|Buildings (Tier 1)||Insulation & draught proofingSource of heating fuelRenewable heating|
|Buildings (Tier 2)||Electricity supplyElectricity production (e.g. Solar Panels)|
|Transport (Tier 1)||Education on vehicle usageFleet moved to electric|
|Transport (Tier 2)||Renewable electricity|
|Transport (Tier 3)||New transport policiesHire electric cars for long distance travelNew commuting schemes|
|Waste (Tier 3)||Waste reduction target|
|Supply Chain (Tier 3)||Set new purchasing standards|
|Investments (Tier 3)||Move to carbon neutral investments|
Improvements on buildings may provide significant cost savings as well as carbon reductions, allowing for a solid financial case to be made for these improvements, which may well attract funding. Transport may be achieved by moving slowly to electric and by setting policies and targets.
Establishing a trajectory of carbon emissions savings results in commitments to policy or expenditure. The best method of creating a trajectory is to list possible mitigations and their emissions savings, assess the natural pathway to change (e.g. retiring of vehicle or boiler) and list the cost of the mitigation alongside annual savings, and payback periods.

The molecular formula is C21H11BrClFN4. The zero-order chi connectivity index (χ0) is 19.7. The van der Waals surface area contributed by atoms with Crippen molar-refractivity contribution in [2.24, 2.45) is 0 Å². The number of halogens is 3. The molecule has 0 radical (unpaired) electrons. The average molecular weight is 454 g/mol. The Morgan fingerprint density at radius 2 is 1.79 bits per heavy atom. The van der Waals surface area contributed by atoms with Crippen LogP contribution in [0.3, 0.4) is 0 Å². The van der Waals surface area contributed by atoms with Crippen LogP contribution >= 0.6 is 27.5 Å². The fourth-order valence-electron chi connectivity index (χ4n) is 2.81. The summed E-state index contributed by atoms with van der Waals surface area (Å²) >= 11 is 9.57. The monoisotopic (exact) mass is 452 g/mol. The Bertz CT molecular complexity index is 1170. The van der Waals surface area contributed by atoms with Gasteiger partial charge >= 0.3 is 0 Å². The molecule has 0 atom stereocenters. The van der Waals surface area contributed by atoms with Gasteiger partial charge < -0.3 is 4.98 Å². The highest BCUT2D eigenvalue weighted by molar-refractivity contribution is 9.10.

Once this business case has been done the organisation can choose when it will make these mitigations, allowing it to set a trajectory to emission reductions, and carbon neutrality.
Communicating Carbon Neutrality
The organisation needs to communicate three things:
- Why the organisation believes achieving carbon neutrality is important
- How it’s carbon footprint has been and will continue to be assessed
- What it will do to achieve carbon neutrality in line with its commitment
It is common for an organisation to create a web page to explain this, so it may be referenced in other pieces of communication. To offer assurances the organisation should opt to achieve high levels of transparency of scope, methods and results.
To maximise upon the PR benefits of carbon neutrality the organisation should also consider publishing data on its carbon footprint and mitigations put in place in a given year in it’s annual report, as well as celebrating ongoing changes through social media.